Physical Activity Is Not The
Only Culprit Among Obese
A recent international study fails to support the common belief
that the number of calories burned in physical activity is a key
factor in rising rates of obesity.
Researchers from Loyola University Health System and other centers
compared African-American women in metropolitan Chicago with women
in rural Nigeria. On average, the Chicago women weighed 184 pounds
and the Nigerian women weighed 127 pounds.
Researchers had expected to find that the slimmer Nigerian women
would be more physically active. To their surprise, they found
no significant difference between the two groups in the amount
of calories burned during physical activity.
"Decreased physical activity may not be the primary driver
of the obesity epidemic," said Loyola nutritionist Amy Luke,
Ph.D., corresponding author of the study in the September 2008
issue of the journal Obesity. Luke is an associate professor in
the Department of Preventive Medicine and Epidemiology at Loyola
University Chicago Stritch School of Medicine.
Physical activity is defined as anything that gets your body
moving. U.S. government guidelines say that each week, adults
need at least 2 ½ hours of moderate aerobic activity (such
as brisk walking) or 75 minutes of vigorous activity (such as
jogging). Adults also should do muscle-strengthening activities,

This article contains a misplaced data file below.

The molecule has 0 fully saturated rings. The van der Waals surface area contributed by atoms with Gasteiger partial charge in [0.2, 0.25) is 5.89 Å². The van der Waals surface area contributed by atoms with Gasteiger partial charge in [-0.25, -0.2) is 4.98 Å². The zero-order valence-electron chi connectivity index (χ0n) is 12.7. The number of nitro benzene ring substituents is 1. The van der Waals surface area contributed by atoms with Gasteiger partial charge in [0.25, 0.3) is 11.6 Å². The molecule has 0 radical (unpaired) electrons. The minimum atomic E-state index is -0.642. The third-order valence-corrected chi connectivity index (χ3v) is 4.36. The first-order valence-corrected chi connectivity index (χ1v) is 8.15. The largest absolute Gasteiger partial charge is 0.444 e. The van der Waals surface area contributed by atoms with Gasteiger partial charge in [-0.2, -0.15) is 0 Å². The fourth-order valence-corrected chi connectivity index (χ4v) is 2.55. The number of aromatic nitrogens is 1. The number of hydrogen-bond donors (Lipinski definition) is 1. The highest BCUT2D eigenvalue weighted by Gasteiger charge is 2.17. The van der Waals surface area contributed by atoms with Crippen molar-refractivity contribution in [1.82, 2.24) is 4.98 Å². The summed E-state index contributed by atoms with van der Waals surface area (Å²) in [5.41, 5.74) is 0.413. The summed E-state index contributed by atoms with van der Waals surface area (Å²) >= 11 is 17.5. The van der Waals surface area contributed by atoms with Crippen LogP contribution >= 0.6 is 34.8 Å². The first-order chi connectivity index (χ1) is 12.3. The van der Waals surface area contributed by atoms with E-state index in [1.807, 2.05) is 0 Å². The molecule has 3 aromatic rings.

such as weight-lifting or sit-ups, at least twice a week.
Physical activity has many proven benefits. It strengthens bones
and muscles, improves mental health and mood, lowers blood pressure,
improves cholesterol levels and reduces the risk of cardiovascular
disease, diabetes, breast cancer and colon cancer.
But Loyola research suggests that weight control might not be
among the main benefits. People burn more calories when they exercise.
But they compensate by eating more, said Richard Cooper, Ph.D.,
co-author of the study and chairman of the Department of Preventive
Medicine and Epidemiology.
"We would love to say that physical activity has a positive
effect on weight control, but that does not appear to be the case,"
The recent study included 149 women from two rural Nigerian villages
and 172 African American women from the west side of Chicago and
Adjusted for body size, the Chicago women burned an average of
760 calories per day in physical activity, while the Nigerian
women burned 800 calories. This difference was not statistically
Diet is a more likely explanation than physical activity expenditure
for why Chicago women weigh more than Nigerian women, Luke said.
She noted the Nigerian diet is high in fiber and carbohydrates
and low in fat and animal protein. By contrast, the Chicago diet
is 40 percent to 45 percent fat and high in processed foods.
Results of the new study are similar to those of a 2007 study
of men and women in Jamaica. Researchers from Loyola and other
centers found there was no association between weight gain and
calories burned during physical activity.
"Evidence is beginning to accumulate that dietary intake
may be more important than energy expenditure level," Luke
said. "Weight loss is not likely to happen without dietary